Wendy Alexander/Madera Tribune File Photo
Madera Unified School District Superintendent Todd Lile was appointed in charge of the district at its special meeting Friday.
Extends current school closings
In the face of the rising threat from the coronavirus pandemic, Madera Unified trustees have joined other school districts in placing unusual responsibilities on its school chief.
In a bold move to protect MUSD students and employees from the virus, the school board put Superintendent Todd Lile virtually in charge of the school district at its special meeting Friday.
In a meeting that was conducted entirely through the internet, the board extended the school closings from March 16 to May 1, and endowed Lile with a plethora of emergency powers, which effectively brings every function of Madera Unified under his control.
In explaining its rationale, the board cited the growing COVID-19 threat and the executive actions that have been taken at the federal, state, and local levels.
Specifically, the board’s resolution pointed to Gov. Gavin Newsom’s declaration of a statewide emergency in connection with the virus and his executive order prohibiting public gatherings.
Education Code 35161 permits a school board to “delegate to an officer or employee of the district any of the board’s powers and/or duties.”
As a result of this action, Lile now finds himself laden with a host of new responsibilities, as well as actions he may take in the case of sudden turns in the crisis. Insofar as it is possible, the superintendent must consult with appropriate federal, state, and local officials.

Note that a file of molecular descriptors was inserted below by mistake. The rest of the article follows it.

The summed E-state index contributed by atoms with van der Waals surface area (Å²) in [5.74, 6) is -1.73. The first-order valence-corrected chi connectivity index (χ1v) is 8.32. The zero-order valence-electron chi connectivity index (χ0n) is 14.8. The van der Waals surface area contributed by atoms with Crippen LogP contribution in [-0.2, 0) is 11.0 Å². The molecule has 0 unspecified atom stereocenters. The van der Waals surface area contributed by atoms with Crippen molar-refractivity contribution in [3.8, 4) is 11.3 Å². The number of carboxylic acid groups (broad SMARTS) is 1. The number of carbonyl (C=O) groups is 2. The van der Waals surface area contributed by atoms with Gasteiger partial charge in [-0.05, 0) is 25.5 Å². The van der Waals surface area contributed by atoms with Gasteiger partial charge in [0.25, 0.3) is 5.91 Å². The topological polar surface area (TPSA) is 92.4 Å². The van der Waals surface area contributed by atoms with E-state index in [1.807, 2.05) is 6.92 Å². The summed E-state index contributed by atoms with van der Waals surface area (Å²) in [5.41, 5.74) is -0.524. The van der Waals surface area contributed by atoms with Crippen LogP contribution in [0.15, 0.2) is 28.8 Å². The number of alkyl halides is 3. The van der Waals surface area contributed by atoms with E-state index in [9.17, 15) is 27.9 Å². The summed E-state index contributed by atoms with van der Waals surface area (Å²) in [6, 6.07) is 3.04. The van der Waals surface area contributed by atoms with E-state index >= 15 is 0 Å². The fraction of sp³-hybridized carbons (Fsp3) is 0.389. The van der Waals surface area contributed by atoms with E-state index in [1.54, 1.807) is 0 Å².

Among the enumerated powers laid on Lile’s shoulders are the following: He can lengthen or shorten the length of time the schools remain closed; he can ensure necessary staffing and instruction are available; he can modify school and work schedules; he can assign district employees to perform such disaster service activities as may be assigned to them; and he can make further declarations of emergency and take other emergency action as permitted by law. This new empowerment will remain in effect until it is repealed by the school board.
The resolution passed unanimously on a 7-0 roll call vote.
In a statement to The Tribune, Lile denied that the school board has abdicated its position, as some have charged.
“The trustees have abdicated nothing,” Lile stated, “unless for some reason, the governing board’s ability to meet is inhibited.”
Lile maintains that Central California’s school districts have acted early enough with city and county governments to slow the spread of the coronavirus. He insists this cooperation has provided valuable time for the schools to collaborate and prepare with local officials.
Lile views Friday’s resolution as one more sign that the school board respects the local partnerships that have been developed and expects its superintendent to continue to nurture those relationships, especially in this time of crisis.